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March 11, 2003

Web-4-all Technology Helping St. John's Area Residents with Special Needs Get Online

From: Industry Canada, Canada - 11 Mar 2003

ST. JOHN'S, Newfoundland and Labrador, March 11, 2003 -- Senator Joan Cook, on behalf of Industry Minister Allan Rock, today announced the launch of a pilot project that is making assistive technology available to people with disabilities or literacy challenges, as well as seniors and new Canadians, so they can make better use of 14 local Community Access Program (CAP) sites where the public can use the Internet.

"Making Web-4-All technology available at local public Internet access sites helps residents of the greater St. John's area," said Senator Cook. "In particular, people who might otherwise not have access to computer technology can now benefit from opportunities for innovative learning, skills development, access to government services and business creation."

"The demand for assistive technologies such as Web-4-All is continually growing," said Minister Rock. "For some Canadians, public Internet access is their only way of getting online. Industry Canada's Web-4-All pilot program is another important step in helping people and communities use information technology to improve their quality of life."

Developed by the University of Toronto's Assistive Technology Resource Centre, Web-4-All uses "smart card" technology to help users automatically configure public access computers to meet their individual needs, such as having type faces enlarged or text read aloud. This innovative technology makes CAP sites more accessible to those requiring non-standard computer technology.

Mary Reid, Executive Director of the St. John's Independent Living Resource Centre, also welcomed this new service.

"For the people in the St. John's area, the introduction of Web-4-All will enable computer access with the swipe of a card," said Ms. Reid. "Barriers that have prevented disabled people and people with literacy challenges from using public Internet sites will be reduced, and we will move another step closer to equal access. Web-4-All, an exciting and innovative project of Industry Canada, will ultimately decrease what is known as the digital divide."

Industry Canada's Web-4-All pilot program is being funded through the Government On-Line initiative. In addition to providing the Web-4-All technology, Industry Canada contributed more than $40 000 to the St. John's Independent Living Resource Centre to help start up this new service, including the hiring of six young people with disabilities or literacy challenges to install the systems and train users.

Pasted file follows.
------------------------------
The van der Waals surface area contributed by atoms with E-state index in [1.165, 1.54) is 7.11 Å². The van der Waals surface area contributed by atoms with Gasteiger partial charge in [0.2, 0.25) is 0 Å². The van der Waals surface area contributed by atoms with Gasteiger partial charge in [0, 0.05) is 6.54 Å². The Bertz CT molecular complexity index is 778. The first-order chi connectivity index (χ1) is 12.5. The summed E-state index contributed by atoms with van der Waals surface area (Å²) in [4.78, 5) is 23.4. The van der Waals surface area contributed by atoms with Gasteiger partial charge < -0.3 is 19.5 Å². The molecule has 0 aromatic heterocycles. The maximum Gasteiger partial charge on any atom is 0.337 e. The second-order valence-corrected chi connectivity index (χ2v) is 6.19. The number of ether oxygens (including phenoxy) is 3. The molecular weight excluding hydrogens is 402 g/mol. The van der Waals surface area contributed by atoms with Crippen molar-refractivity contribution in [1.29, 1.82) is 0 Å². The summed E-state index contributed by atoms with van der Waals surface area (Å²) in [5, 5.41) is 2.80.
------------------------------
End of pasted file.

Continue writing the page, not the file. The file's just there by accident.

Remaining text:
To date, Industry Canada has distributed about 130 Web-4-All systems to public Internet access sites across Canada. Bell Canada and the Royal Bank of Canada together donated 26 000 smart cards for storing user preferences, and Hitachi Canada contributed 1000 card readers for the pilot projects. An evaluation of all components of the pilot is due by March 2004.

Such leading-edge assistive technologies as Web-4-All contribute to Canada's social, economic and cultural well-being by helping more Canadians develop skills and be more innovative. They also support the Government On-Line initiative, aimed at making government services easily accessible to all.

Background information on the pilot program and a list of the 14 local public Internet access sites offering Web-4-All technology are attached. For more information on the pilot program, please visit the program's Web site at

For more information, please contact:

Selena Beattie
Office of Allan Rock
Minister of Industry
(613) 995-9001

Media Relations
Industry Canada
(613) 943-2502



What is Web-4-All? Web-4-All is an innovative technology that enables people with disabilities and literacy challenges, as well as seniors and people unfamiliar with computers, to use the Internet on public access computers. With Web-4-All hardware and software:

* people who are blind or partially sighted and people who do not read well can have type faces magnified or text read aloud;
* people who have limited dexterity - finding it difficult to work with a standard keyboard or mouse - can use tools, settings and displays that are easier to manipulate; and
* people who are not familiar with the Internet can have Web sites displayed in a clear and consistent way, according to their preferences.

How does it work? All Web-4-All users are given a "smart card" similar in size to a debit or credit card, which contains their individual preferences, such as having text read aloud or type faces magnified. Every time they log onto a public access computer, the users simply insert their card into a reader and the computer adjusts to their preferences. Web-4-All is the first technology of its kind capable of automatically loading individual user preferences.

Where can people use Web-4-All? Currently, Web-4-All is being pilot tested at public Internet access sites in selected communities across Canada. These sites provide people with affordable access to the Internet in places such as community centres, schools, disability and literacy resource centres, drop-in centres and seniors' facilities.

A list of public Internet access sites offering Web-4-All technology is available on the Web at

How was Web-4-All developed? Industry Canada supported the University of Toronto's Assistive Technology Resource Centre to develop the technology. Bell Canada, Hitachi Canada and the Royal Bank of Canada donated "smart card" technology used in the pilot projects across Canada.

Where can I find out more? For more information on the pilot program, please visit the program's Web site at

© 2003 Industry Canada